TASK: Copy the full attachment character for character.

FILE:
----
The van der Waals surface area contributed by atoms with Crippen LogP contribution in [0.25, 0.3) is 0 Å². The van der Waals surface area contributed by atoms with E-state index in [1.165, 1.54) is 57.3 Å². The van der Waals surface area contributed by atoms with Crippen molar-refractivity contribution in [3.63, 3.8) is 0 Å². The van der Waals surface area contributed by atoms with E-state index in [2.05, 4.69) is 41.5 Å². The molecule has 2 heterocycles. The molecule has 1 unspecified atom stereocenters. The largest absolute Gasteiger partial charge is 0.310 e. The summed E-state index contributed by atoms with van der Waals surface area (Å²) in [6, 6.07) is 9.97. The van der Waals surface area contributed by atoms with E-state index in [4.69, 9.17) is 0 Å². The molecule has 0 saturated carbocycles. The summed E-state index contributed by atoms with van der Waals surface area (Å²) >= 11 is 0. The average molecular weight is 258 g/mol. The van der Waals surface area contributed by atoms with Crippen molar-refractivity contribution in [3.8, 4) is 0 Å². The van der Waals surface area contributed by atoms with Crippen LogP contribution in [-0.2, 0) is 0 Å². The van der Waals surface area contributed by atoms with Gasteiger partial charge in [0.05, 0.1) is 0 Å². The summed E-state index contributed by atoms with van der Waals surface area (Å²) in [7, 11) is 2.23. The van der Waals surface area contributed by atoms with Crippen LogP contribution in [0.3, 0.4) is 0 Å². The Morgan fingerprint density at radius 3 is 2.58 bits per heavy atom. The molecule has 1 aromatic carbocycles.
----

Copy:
The van der Waals surface area contributed by atoms with Crippen LogP contribution in [0.25, 0.3) is 0 Å². The van der Waals surface area contributed by atoms with E-state index in [1.165, 1.54) is 57.3 Å². The van der Waals surface area contributed by atoms with Crippen molar-refractivity contribution in [3.63, 3.8) is 0 Å². The van der Waals surface area contributed by atoms with E-state index in [2.05, 4.69) is 41.5 Å². The molecule has 2 heterocycles. The molecule has 1 unspecified atom stereocenters. The largest absolute Gasteiger partial charge is 0.310 e. The summed E-state index contributed by atoms with van der Waals surface area (Å²) in [6, 6.07) is 9.97. The van der Waals surface area contributed by atoms with E-state index in [4.69, 9.17) is 0 Å². The molecule has 0 saturated carbocycles. The summed E-state index contributed by atoms with van der Waals surface area (Å²) >= 11 is 0. The average molecular weight is 258 g/mol. The van der Waals surface area contributed by atoms with Crippen molar-refractivity contribution in [3.8, 4) is 0 Å². The van der Waals surface area contributed by atoms with Crippen LogP contribution in [-0.2, 0) is 0 Å². The van der Waals surface area contributed by atoms with Gasteiger partial charge in [0.05, 0.1) is 0 Å². The summed E-state index contributed by atoms with van der Waals surface area (Å²) in [7, 11) is 2.23. The van der Waals surface area contributed by atoms with Crippen LogP contribution in [0.3, 0.4) is 0 Å². The Morgan fingerprint density at radius 3 is 2.58 bits per heavy atom. The molecule has 1 aromatic carbocycles.